Funk Firm Funk V review

The power of Funk

TechRadar Verdict

The Vector drive brings a refinement to the standard Funk that increases resolution and finesse

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When it launched the £450 Funk, the Funk Firm put a seriously big firework under the budget turntable world. This strange-looking deck with its lightweight platter and ball-shaped feet turned out to be a giant slayer when we tested it.

The Funk and Funk V are based on the same MDF plinth and come ready cut-out for a Rega tonearm. They also share Sorbothane damping, which decouples the ball feet from the plinth and even have the same plug-top power transformer with electronic speed switching built into the plinth.

What differentiates the more costly Funk V is its Vector drive system - the belt runs around two asymmetrically placed pulleys as well as the motor spindle, so it makes contact with the acrylic sub-platter at three points.

Funk Firm's reasoning is that in a normal belt drive system, the belt pulls the subplatter and bearing in one direction and this means that even the smallest deviations in the bearing shaft will cause a rocking motion in the platter. This movement, though small, is greater than the contours in the vinyl groove and thus causes distortion, with adverse sonic results.

Other differences include a closer tolerance bearing and a dish in the expanded polyvinyl Achroplat platter, so that the supplied clamp achieves optimal contact with the record. Oh, and its looks have been upgraded too, with a metallic paint finish, transparent plastic feet and a nicer speed/on/off switch.

Like the 'standard' model, the Funk V turntable is extraordinarily revealing. It highlights the performance of cartridges so brilliantly that it can be used a myriad of designs without sounding mismatched. It might sound ludicrous, but if you really want to hear what this deck is capable of, try it with a two-grand van den Hul Condor cartridge - we did, and it was fabulous!

Thinking more realistically price-wise, try Sumiko's Blue Point Special Evo III (£240) on the end of a Rega RB300 arm (£188). This bodyless moving coil cartridge is a great sonic match, but bear in mind that the on/off/speed control knob is close to the stylus when the arm is at rest; heavy hands on the controls and a denuded cartridge could spell trashed styli.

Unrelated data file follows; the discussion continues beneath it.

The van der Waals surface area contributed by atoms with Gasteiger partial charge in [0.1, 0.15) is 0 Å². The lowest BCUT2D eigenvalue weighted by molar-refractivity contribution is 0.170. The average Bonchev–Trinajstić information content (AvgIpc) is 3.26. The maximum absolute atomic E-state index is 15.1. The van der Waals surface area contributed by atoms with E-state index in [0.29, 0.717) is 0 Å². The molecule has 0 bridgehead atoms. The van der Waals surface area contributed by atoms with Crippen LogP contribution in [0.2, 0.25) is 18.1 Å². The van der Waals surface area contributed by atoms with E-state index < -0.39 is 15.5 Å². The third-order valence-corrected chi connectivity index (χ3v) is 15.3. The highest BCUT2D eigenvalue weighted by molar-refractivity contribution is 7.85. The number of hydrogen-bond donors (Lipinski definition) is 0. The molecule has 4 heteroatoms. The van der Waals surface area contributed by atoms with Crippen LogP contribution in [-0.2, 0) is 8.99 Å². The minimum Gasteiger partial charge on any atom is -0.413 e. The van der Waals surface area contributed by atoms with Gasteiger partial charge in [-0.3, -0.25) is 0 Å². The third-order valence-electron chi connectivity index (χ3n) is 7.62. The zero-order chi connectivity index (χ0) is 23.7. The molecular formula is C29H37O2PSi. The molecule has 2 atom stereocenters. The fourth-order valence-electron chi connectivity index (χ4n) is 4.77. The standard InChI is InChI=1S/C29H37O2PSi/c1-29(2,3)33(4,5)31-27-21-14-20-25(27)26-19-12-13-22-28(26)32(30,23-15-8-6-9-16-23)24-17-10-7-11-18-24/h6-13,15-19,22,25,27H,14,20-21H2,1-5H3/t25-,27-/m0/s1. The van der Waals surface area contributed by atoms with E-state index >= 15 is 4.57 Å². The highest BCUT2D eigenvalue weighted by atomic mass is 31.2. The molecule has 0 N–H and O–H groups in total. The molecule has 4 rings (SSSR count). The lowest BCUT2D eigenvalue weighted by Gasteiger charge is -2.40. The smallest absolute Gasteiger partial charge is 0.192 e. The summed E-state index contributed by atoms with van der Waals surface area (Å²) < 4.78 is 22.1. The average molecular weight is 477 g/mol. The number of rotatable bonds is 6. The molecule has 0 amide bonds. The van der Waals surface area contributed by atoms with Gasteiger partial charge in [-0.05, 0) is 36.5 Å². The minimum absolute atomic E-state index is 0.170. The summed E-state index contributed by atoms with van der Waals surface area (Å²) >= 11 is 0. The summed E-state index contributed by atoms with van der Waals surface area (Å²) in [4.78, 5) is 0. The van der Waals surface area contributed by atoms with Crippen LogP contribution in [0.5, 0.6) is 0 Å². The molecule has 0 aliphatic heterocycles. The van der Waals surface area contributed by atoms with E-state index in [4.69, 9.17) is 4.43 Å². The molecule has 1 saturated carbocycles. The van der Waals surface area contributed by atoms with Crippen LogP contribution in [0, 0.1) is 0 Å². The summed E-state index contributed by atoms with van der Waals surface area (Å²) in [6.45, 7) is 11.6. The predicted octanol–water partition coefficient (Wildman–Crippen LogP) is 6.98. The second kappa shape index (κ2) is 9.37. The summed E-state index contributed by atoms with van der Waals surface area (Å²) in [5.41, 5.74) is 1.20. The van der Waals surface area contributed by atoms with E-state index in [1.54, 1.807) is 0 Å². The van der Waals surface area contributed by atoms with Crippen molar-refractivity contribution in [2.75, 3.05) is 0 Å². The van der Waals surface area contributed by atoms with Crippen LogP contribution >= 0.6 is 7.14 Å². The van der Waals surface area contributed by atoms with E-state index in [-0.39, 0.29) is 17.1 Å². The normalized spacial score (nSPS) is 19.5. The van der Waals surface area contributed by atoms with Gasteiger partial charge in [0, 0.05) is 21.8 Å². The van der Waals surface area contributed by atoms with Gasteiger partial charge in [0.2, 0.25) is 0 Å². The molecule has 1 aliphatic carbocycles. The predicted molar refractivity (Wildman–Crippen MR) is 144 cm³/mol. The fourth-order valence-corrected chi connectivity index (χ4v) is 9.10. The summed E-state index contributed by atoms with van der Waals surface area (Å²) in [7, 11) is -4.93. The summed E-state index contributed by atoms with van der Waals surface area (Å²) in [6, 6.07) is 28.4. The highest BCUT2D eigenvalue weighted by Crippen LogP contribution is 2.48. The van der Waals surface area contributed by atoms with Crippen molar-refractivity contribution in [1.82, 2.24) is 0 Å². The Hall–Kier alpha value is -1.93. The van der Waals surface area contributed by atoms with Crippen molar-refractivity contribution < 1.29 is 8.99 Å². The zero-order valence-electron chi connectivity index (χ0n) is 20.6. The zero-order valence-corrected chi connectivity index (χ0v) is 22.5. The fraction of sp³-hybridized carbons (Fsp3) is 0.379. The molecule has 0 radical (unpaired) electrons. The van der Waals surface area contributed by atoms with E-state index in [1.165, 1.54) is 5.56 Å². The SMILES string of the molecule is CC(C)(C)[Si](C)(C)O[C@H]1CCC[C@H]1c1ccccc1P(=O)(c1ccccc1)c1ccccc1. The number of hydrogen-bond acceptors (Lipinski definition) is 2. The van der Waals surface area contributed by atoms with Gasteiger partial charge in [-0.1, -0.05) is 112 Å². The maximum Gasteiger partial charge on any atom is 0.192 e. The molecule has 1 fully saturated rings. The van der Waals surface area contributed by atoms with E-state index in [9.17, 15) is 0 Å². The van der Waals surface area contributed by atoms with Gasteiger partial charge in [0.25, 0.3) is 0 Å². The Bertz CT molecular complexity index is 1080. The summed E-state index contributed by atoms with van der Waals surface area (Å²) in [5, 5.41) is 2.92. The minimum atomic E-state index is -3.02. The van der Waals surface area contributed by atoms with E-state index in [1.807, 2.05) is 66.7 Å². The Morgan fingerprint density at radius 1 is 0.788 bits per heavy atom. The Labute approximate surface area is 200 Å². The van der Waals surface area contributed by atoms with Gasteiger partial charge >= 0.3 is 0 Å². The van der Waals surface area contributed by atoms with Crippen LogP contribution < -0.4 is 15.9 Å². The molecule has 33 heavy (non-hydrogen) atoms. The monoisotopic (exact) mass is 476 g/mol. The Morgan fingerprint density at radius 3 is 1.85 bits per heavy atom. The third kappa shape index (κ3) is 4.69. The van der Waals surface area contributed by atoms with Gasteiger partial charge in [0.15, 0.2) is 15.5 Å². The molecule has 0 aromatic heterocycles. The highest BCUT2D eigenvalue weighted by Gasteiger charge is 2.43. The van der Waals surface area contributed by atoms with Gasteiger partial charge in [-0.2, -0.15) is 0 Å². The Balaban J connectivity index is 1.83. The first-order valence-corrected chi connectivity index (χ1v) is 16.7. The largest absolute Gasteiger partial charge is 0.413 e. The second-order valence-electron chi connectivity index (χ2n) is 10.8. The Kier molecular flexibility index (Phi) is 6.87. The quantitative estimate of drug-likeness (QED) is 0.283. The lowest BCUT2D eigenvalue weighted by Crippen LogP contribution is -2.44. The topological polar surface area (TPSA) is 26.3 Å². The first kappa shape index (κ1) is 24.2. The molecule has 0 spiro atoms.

The V is a rather more sophisticated version of the standard Funk in both finish and sound. It is calmer and more resolute and thus even better at resolving fine detail. Fortunately, it also retains the qualities that make the basic Funk so entertaining. So, great energy and a snappy sense of timing are still on the menu, but now you can hear what's going on at low levels rather more clearly.

This is a remarkably fine and subtle-sounding deck for the money. The advantages of the Achroplat are clearer thanks to Vector drive and the sound is cleaner, finer and calmer than the standard Funk. We challenge you to find a lower distortion deck at anywhere near this price. Jason Kennedy was the former name of Its staff were at the forefront of the digital publishing revolution, and spearheaded the move to bring consumer technology journalism to its natural home – online. Many of the current TechRadar staff started life a staff writer, covering everything from the emerging smartphone market to the evolving market of personal computers. Think of it as the building blocks of the TechRadar you love today.